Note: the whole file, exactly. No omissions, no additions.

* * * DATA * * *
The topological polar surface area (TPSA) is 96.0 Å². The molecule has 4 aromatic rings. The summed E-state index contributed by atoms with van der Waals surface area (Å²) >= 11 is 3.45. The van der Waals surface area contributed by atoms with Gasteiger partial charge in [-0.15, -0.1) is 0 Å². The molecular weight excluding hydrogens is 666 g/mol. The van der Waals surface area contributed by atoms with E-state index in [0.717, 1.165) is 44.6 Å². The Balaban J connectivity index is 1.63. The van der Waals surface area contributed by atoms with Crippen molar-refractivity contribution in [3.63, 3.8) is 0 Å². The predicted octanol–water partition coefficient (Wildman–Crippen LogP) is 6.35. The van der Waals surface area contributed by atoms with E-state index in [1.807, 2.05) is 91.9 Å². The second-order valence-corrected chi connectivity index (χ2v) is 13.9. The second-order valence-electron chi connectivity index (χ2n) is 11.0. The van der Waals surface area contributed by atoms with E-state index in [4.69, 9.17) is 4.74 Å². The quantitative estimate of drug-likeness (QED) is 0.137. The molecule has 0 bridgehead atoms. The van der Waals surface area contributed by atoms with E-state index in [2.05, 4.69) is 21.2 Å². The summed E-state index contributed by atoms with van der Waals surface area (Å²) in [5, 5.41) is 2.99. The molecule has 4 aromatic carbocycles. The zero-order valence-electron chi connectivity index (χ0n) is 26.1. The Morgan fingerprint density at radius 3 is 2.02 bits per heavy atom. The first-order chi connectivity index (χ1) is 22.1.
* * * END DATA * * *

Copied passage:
The topological polar surface area (TPSA) is 96.0 Å². The molecule has 4 aromatic rings. The summed E-state index contributed by atoms with van der Waals surface area (Å²) >= 11 is 3.45. The van der Waals surface area contributed by atoms with Gasteiger partial charge in [-0.15, -0.1) is 0 Å². The molecular weight excluding hydrogens is 666 g/mol. The van der Waals surface area contributed by atoms with E-state index in [0.717, 1.165) is 44.6 Å². The Balaban J connectivity index is 1.63. The van der Waals surface area contributed by atoms with Crippen molar-refractivity contribution in [3.63, 3.8) is 0 Å². The predicted octanol–water partition coefficient (Wildman–Crippen LogP) is 6.35. The van der Waals surface area contributed by atoms with E-state index in [1.807, 2.05) is 91.9 Å². The second-order valence-corrected chi connectivity index (χ2v) is 13.9. The second-order valence-electron chi connectivity index (χ2n) is 11.0. The van der Waals surface area contributed by atoms with E-state index in [4.69, 9.17) is 4.74 Å². The quantitative estimate of drug-likeness (QED) is 0.137. The molecule has 0 bridgehead atoms. The van der Waals surface area contributed by atoms with E-state index in [2.05, 4.69) is 21.2 Å². The summed E-state index contributed by atoms with van der Waals surface area (Å²) in [5, 5.41) is 2.99. The molecule has 4 aromatic carbocycles. The zero-order valence-electron chi connectivity index (χ0n) is 26.1. The Morgan fingerprint density at radius 3 is 2.02 bits per heavy atom. The first-order chi connectivity index (χ1) is 22.1.